Serum bilirubin and lipoprotein-a: How are these associated with whole blood viscosity?

Ezekiel (Uba) Nwose, Ross Richards, P Bwititi, E Butkowski

Research output: Contribution to journalArticlepeer-review


Background: It has been demonstrated that oxidative stress can induce red blood cell rigidity and haemolysis, which in turn can cause hyperviscosity and hyperbilirubinaemia, respectively. However, haemolysis may be associated with a low level of haemoglobin, which reduces whole blood viscosity (WBV). Bilirubin can behave as antioxidant or oxidant, and one uncharted course for diagnostic pathology is how or whether bilirubinaemia and viscosity are associated. Further, oxidative stress is now being assessed using lipoprotein-a (Lp(a)), among other things but whether it is associated with blood viscosity has not been established.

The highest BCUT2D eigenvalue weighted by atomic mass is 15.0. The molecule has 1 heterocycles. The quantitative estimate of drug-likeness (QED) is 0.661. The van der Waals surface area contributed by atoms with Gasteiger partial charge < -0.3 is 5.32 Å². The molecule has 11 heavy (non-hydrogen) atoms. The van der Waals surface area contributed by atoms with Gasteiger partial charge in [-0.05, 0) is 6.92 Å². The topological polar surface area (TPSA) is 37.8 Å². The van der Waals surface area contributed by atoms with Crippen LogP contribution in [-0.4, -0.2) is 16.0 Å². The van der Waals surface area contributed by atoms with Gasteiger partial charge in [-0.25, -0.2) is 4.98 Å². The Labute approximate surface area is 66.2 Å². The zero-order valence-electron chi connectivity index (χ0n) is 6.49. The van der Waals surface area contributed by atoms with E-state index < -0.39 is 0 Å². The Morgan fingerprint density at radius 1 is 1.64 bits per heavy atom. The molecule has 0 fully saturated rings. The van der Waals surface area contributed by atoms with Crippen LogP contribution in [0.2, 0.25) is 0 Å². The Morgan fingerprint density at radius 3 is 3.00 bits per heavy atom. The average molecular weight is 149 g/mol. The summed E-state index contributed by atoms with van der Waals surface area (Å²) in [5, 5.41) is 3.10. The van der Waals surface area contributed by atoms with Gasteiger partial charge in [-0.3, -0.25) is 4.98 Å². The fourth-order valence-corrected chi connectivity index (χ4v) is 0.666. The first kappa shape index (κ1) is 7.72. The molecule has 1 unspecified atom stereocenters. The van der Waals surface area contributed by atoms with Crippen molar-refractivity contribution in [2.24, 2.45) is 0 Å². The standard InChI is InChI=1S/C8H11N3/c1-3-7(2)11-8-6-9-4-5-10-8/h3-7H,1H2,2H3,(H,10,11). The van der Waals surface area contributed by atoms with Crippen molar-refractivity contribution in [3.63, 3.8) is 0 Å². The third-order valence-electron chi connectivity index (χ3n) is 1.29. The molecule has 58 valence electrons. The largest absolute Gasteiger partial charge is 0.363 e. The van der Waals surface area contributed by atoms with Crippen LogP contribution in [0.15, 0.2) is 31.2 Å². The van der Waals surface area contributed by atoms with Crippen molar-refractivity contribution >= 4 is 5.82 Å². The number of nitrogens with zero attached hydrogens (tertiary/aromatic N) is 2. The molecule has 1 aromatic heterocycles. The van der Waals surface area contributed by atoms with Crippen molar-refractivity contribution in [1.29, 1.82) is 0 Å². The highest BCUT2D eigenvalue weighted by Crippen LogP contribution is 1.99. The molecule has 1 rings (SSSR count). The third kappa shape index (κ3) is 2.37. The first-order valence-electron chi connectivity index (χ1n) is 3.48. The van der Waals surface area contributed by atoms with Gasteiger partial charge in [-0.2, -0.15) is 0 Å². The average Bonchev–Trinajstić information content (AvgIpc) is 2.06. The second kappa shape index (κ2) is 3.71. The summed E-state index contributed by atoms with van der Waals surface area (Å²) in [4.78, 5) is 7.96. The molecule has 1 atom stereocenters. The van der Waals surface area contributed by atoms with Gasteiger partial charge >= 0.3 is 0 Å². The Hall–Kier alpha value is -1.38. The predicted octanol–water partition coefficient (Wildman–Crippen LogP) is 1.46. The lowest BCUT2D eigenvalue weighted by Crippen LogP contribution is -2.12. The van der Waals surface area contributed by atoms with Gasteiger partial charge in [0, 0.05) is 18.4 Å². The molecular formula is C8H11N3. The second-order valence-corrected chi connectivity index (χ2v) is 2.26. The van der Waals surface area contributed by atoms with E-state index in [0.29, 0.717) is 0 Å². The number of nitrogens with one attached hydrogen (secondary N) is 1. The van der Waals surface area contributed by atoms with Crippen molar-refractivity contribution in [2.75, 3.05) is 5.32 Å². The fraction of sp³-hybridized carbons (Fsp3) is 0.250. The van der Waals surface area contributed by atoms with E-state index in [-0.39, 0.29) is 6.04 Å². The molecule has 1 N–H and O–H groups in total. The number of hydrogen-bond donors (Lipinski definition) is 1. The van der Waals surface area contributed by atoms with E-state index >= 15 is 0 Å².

Aim: This study investigates the association and correlation of haemoglobin level and WBV with serum Lp(a) and bilirubin levels in a general population of patients.

Materials and methods: Sixty-eight cases that were tested for Lp(a), concomitantly with full blood count and liver function, in our archived clinical pathology database were used in this study. WBV levels were determined using a validated formula. Multivariate and univariate analyses as well as correlation were performed.

Results: WBV was found to be significantly associated with bilirubin (P < 0.02), but not with Lp(a). Haemoglobin concentration was inversely correlated with Lp(a) (P < 0.04), but not with bilirubinaemia.

Conclusion: This pilot study suggests that hyperbilirubinaemia and hyperviscosity are associated and positively correlated. Consideration of whether serum bilirubin (as an indirect index of oxidative stress) can be used in combination with WBV (as index of macrovascular effect of oxidative stress) to assess oxidative damage is recommended.
Original languageEnglish
Pages (from-to)8-13
Number of pages6
JournalRedox Report
Issue number1
Publication statusPublished - 2012
Externally publishedYes


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